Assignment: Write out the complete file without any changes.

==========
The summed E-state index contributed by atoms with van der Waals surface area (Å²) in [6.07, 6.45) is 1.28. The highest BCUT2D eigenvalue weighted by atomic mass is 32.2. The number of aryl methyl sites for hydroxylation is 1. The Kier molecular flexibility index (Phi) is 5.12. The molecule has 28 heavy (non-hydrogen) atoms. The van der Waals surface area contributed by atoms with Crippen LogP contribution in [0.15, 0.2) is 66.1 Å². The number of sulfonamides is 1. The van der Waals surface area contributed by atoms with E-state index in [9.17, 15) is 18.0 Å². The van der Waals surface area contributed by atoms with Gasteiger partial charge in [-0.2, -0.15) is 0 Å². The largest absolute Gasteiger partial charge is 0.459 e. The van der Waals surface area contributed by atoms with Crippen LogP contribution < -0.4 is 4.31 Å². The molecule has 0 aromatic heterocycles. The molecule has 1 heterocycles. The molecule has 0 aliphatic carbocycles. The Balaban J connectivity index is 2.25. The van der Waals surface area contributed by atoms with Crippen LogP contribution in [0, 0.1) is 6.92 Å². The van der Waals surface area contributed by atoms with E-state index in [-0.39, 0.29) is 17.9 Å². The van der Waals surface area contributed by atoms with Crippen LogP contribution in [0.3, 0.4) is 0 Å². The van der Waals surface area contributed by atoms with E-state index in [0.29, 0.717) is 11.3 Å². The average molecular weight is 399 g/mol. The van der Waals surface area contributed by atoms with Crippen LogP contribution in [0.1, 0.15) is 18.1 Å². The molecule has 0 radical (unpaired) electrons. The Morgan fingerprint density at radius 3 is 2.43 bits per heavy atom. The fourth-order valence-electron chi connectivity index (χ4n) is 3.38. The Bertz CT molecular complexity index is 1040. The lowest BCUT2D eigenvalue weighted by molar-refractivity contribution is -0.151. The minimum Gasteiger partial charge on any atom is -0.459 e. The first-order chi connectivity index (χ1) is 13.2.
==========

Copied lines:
The summed E-state index contributed by atoms with van der Waals surface area (Å²) in [6.07, 6.45) is 1.28. The highest BCUT2D eigenvalue weighted by atomic mass is 32.2. The number of aryl methyl sites for hydroxylation is 1. The Kier molecular flexibility index (Phi) is 5.12. The molecule has 28 heavy (non-hydrogen) atoms. The van der Waals surface area contributed by atoms with Crippen LogP contribution in [0.15, 0.2) is 66.1 Å². The number of sulfonamides is 1. The van der Waals surface area contributed by atoms with E-state index in [9.17, 15) is 18.0 Å². The van der Waals surface area contributed by atoms with Gasteiger partial charge in [-0.2, -0.15) is 0 Å². The largest absolute Gasteiger partial charge is 0.459 e. The van der Waals surface area contributed by atoms with Crippen LogP contribution < -0.4 is 4.31 Å². The molecule has 0 aromatic heterocycles. The molecule has 1 heterocycles. The molecule has 0 aliphatic carbocycles. The Balaban J connectivity index is 2.25. The van der Waals surface area contributed by atoms with Crippen LogP contribution in [0, 0.1) is 6.92 Å². The van der Waals surface area contributed by atoms with E-state index in [-0.39, 0.29) is 17.9 Å². The van der Waals surface area contributed by atoms with Crippen LogP contribution in [0.3, 0.4) is 0 Å². The van der Waals surface area contributed by atoms with E-state index in [0.29, 0.717) is 11.3 Å². The average molecular weight is 399 g/mol. The van der Waals surface area contributed by atoms with Crippen LogP contribution in [0.1, 0.15) is 18.1 Å². The molecule has 0 radical (unpaired) electrons. The Morgan fingerprint density at radius 3 is 2.43 bits per heavy atom. The fourth-order valence-electron chi connectivity index (χ4n) is 3.38. The Bertz CT molecular complexity index is 1040. The lowest BCUT2D eigenvalue weighted by molar-refractivity contribution is -0.151. The minimum Gasteiger partial charge on any atom is -0.459 e. The first-order chi connectivity index (χ1) is 13.2.